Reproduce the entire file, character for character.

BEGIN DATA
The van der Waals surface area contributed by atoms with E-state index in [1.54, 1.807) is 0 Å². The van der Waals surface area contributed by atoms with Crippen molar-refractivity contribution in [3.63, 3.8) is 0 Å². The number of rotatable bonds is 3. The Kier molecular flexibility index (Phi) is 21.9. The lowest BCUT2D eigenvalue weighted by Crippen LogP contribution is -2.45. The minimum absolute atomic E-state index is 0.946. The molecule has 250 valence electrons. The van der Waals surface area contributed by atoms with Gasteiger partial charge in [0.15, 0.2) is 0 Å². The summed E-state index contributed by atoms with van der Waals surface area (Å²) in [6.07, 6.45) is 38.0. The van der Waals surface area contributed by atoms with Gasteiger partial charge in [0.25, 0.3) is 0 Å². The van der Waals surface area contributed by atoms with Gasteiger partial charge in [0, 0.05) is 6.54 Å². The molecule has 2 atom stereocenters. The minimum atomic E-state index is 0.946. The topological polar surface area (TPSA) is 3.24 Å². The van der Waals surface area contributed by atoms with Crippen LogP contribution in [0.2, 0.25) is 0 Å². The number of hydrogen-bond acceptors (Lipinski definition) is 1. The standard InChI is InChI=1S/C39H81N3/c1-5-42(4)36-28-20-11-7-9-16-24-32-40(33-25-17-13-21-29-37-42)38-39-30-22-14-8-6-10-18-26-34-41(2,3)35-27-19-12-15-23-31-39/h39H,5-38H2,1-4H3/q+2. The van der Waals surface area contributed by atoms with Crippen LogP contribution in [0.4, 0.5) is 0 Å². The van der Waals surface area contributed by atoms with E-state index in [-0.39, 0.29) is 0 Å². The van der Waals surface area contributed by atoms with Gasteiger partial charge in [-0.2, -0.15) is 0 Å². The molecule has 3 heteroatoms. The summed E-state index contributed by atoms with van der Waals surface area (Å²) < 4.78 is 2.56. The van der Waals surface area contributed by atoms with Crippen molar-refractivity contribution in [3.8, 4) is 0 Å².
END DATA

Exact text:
The van der Waals surface area contributed by atoms with E-state index in [1.54, 1.807) is 0 Å². The van der Waals surface area contributed by atoms with Crippen molar-refractivity contribution in [3.63, 3.8) is 0 Å². The number of rotatable bonds is 3. The Kier molecular flexibility index (Phi) is 21.9. The lowest BCUT2D eigenvalue weighted by Crippen LogP contribution is -2.45. The minimum absolute atomic E-state index is 0.946. The molecule has 250 valence electrons. The van der Waals surface area contributed by atoms with Gasteiger partial charge in [0.15, 0.2) is 0 Å². The summed E-state index contributed by atoms with van der Waals surface area (Å²) in [6.07, 6.45) is 38.0. The van der Waals surface area contributed by atoms with Gasteiger partial charge in [0.25, 0.3) is 0 Å². The van der Waals surface area contributed by atoms with Gasteiger partial charge in [0, 0.05) is 6.54 Å². The molecule has 2 atom stereocenters. The minimum atomic E-state index is 0.946. The topological polar surface area (TPSA) is 3.24 Å². The van der Waals surface area contributed by atoms with Crippen LogP contribution in [0.2, 0.25) is 0 Å². The number of hydrogen-bond acceptors (Lipinski definition) is 1. The standard InChI is InChI=1S/C39H81N3/c1-5-42(4)36-28-20-11-7-9-16-24-32-40(33-25-17-13-21-29-37-42)38-39-30-22-14-8-6-10-18-26-34-41(2,3)35-27-19-12-15-23-31-39/h39H,5-38H2,1-4H3/q+2. The van der Waals surface area contributed by atoms with Crippen LogP contribution in [0.4, 0.5) is 0 Å². The van der Waals surface area contributed by atoms with E-state index in [-0.39, 0.29) is 0 Å². The van der Waals surface area contributed by atoms with Gasteiger partial charge in [-0.2, -0.15) is 0 Å². The molecule has 3 heteroatoms. The summed E-state index contributed by atoms with van der Waals surface area (Å²) < 4.78 is 2.56. The van der Waals surface area contributed by atoms with Crippen molar-refractivity contribution in [3.8, 4) is 0 Å².